Messiah: What’s Your Favorite Recording?
It’s Messiah season. There is no bad time to hear Handel’s oratorio of 1742, but Christmas and Easter being out the best of choirs worldwide.
Part 1 deals with the Nativity. Handel himself considered the entire work appropriate for Easter, and it was during that holiday the work was first heard, in Dublin in 1742.
Messiah was well received by the Anglo-Irish, but took off the following year in London. King George II was so moved that he stood us during the ‘Hallelujah’ chorus. Either that or he had to go to the bathroom, depending on which history you read. But if the king stands so does everyone else. To this day one stands for the Hallelujah chorus, potty or not.
What’s your favorite recording of Messiah? There have been rock versions, blues versions, jazz versions, inflated thousand voice choir versions complete with saxophones, (not invented until 100 years after Handel’s death).
Then there are Handel’s versions. Plural. This practical composer was a fine business man who had no problem making changes to accommodate local artists and audiences. Mozart had a go with Messiah in 1789, reorchestrating the work to a German translation for performances in Vienna. There’s a wonderful BBC broadcast of this with Marilyn Horne and Samuel Ramey. It is worth seeking out.
I can’t recommended one recording, however here are several worthies that are still available:
Sir Thomas Beecham conducts the Royal Philharmonic Orchestra and Chorus, with Jennifer Vyvyan, Monica Sinclair, John Vickers and Giorgio Tozzi. A notorious performance using the orchestration by Sir Eugene Goosens. This is the one with the saxophones.
Beecham is stately and ceremonial. Everything is granitic and rich. Musicologists hate this. I wore out three LP copies and love it. RCA Red Seal has a one disc of highlights. it is well worth a listen.
Sir Colin Davis conducts the London Symphony Orchestra and Chorus, with Heather Harper, Helen Watts, John Wakefield and John Shirley-Quirk. This is available cheap from Philips. It’s a much-loved performance. The balance between chorus and orchestra is just right. The singing in consistently crisp-the diction superb. The set is worth having if only to hear Helen Watts:
Harry Christophers and The Sixteen have a lovely new recording out. This is performed in the style typical today-not much vibrato, original; instruments, pitched a bit lower. It’s “Baroque pitch” but who was around then, anyhow? The singing doesn’t go all twee-British.
Closer to home Apollo’s Fire, Cleveland’s baroque orchestra, does a Messiah with the now expected smaller forces-and with a lot of energy and style. This performance sweeps the listener along-no plodding or over reverence here. This is Handel’s theatrical Messiah.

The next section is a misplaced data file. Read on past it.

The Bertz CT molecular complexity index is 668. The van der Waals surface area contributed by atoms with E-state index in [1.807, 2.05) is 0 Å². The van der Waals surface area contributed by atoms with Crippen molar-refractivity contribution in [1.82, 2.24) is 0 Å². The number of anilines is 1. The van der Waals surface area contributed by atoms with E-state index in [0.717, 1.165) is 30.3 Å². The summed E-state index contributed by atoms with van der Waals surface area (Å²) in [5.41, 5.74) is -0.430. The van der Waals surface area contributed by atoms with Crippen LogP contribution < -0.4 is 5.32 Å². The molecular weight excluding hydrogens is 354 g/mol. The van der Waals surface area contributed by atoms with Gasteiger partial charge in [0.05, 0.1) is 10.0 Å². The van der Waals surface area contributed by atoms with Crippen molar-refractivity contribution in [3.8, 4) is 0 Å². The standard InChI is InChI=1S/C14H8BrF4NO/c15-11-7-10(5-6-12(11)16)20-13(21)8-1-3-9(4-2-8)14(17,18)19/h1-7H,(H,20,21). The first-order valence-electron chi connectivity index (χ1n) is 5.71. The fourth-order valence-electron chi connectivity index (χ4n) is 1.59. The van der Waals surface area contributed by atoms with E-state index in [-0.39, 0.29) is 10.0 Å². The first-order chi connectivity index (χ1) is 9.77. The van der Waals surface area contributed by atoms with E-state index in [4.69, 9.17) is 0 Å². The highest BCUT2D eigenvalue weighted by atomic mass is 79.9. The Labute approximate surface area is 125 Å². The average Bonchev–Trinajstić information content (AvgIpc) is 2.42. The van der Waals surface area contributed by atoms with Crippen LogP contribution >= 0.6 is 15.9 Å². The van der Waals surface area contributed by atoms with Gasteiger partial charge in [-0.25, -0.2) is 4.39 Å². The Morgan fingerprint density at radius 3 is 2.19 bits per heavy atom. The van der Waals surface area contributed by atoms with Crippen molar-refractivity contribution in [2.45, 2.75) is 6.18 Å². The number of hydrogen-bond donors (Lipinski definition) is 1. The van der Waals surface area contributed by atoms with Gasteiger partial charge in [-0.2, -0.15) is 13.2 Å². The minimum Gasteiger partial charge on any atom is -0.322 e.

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Trinity Church at Broadway and Wall Street was damaged on 9/11. The sanctuary was used as triage for those wounded. A recording made at this historic church (in 1996) is available cheap from Naxos. This is filled with reverence and love. Most of the musicians are amateurs in the best sense–for love. Conductor Owen Burdick holds to a high standard. This is the type of performance you’d like to hear in your own church.
And then there’s my favorite Messiah. Richard Bonynge conducting the Ambrosian Singers and the English Chamber Orchestra. This is not for everybody.
Dame Joan Sutherland sings ‘Rejoice Greatly,’ but there’s not a consonant to be heard in the entire performance.
The choral singing is great. I love the tempi, except for the ridiculous grand ritard in the middle of the Hallelujah Chorus – was King George II constipated?
The catch to this is contralto Huguette Tourangeau. You love her or you hate her. She sounds like a man with pitch problems, however in real life Tourangeau is a gorgeous, sexy woman. She and Dame Joan run a close who has the worst diction race. Tourangeau has long brought this recording into the ‘part favorite’ category. I don’t care. I love it.
Saxophones or not; vibrato or not; small chipping orchestras or big bands and a contralto without equal (ahem) nothing ruins Messiah. Remember as you listen that Handel wrote this over a six week period in the summer of 1741, while working on several other projects. Forget the depressed, penniless composer nonsense George Frederick died old and rich other projects.